27


certain of which have indefinite lives. Should the Company fail to generate sufficient pre-tax profits in future periods, we may be required to record material adjustments to these deferred tax assets, resulting in a charge to income in the period of determination.
Derivative Instruments
In certain instances, the Company enters into forward contracts to hedge against foreign currency fluctuations. The Company's forward contracts are reported at fair value based upon model-driven valuations in which all significant inputs are observable or can be derived from or corroborated by observable market data for substantially the full term of the asset or liability, and are therefore classified as Level 2. The Company's forward contracts are typically traded or executed in over-the-counter markets with a relatively high degree of pricing transparency. The market participants are generally large commercial banks.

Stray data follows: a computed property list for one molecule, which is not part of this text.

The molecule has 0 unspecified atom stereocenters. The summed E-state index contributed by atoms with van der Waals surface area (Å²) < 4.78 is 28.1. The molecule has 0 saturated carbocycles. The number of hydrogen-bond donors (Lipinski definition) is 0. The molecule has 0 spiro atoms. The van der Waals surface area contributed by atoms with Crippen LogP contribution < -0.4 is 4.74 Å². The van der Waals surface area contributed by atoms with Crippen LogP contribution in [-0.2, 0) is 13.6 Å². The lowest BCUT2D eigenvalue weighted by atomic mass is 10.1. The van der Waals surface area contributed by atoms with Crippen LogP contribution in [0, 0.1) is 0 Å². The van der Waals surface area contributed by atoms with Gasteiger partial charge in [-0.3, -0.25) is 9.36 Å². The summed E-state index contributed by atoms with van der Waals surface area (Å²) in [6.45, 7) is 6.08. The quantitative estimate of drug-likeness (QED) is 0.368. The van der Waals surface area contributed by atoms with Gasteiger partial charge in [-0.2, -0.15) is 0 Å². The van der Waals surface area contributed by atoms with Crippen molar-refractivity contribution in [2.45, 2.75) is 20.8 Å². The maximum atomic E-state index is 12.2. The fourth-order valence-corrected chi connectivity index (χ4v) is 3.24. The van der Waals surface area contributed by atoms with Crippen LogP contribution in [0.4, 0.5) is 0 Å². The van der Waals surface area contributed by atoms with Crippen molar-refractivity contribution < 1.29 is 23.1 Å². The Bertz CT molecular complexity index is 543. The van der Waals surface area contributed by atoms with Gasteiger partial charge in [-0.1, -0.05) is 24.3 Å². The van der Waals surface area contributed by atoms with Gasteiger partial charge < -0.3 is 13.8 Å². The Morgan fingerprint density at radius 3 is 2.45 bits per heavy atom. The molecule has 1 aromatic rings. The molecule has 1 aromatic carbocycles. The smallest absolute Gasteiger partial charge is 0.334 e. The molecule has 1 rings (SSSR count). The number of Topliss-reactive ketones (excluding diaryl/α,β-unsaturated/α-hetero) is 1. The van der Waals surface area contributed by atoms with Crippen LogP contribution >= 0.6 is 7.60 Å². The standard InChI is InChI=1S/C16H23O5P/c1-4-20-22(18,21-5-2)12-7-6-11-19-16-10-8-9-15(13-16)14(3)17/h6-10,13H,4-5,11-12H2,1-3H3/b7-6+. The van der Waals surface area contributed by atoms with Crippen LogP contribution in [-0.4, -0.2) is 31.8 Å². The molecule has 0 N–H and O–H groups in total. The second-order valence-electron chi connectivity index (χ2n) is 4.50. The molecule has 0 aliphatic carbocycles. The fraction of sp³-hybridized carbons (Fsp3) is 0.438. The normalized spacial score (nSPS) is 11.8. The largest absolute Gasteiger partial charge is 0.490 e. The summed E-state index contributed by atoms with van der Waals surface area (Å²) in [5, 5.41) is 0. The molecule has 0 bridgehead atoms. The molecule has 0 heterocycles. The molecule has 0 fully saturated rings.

Currently, the Company enters into two types of hedges to manage foreign currency exchange rate risk. The first are economic hedges which utilize foreign currency forward contracts to manage the exposure to fluctuations in foreign currency exchange rates arising primarily from foreign-denominated receivables and payables. The gains and losses on these derivatives are intended to be offset by the changes in the fair value of the assets and liabilities being hedged. These economic hedges are not designated as effective hedges, and therefore, do not qualify for effective hedge accounting. The second are cash flow hedges which utilize foreign currency forward contracts to protect our budgeted revenues and expenses against foreign currency exchange rate changes compared to our budgeted rates. These cash flow hedges are designated for hedge accounting, and therefore, the effective portion of the forward contract's gain or loss is reported in shareholders' equity as other comprehensive income (loss) and is reclassified into current operations as the hedged transaction impacts current operations. Should these hedges fail to qualify for hedge accounting or be ineffective, the gain or loss on the forward contract would be reported in current operations immediately as opposed to when the hedged transaction impacts current operations. This may result in material foreign currency gains or losses.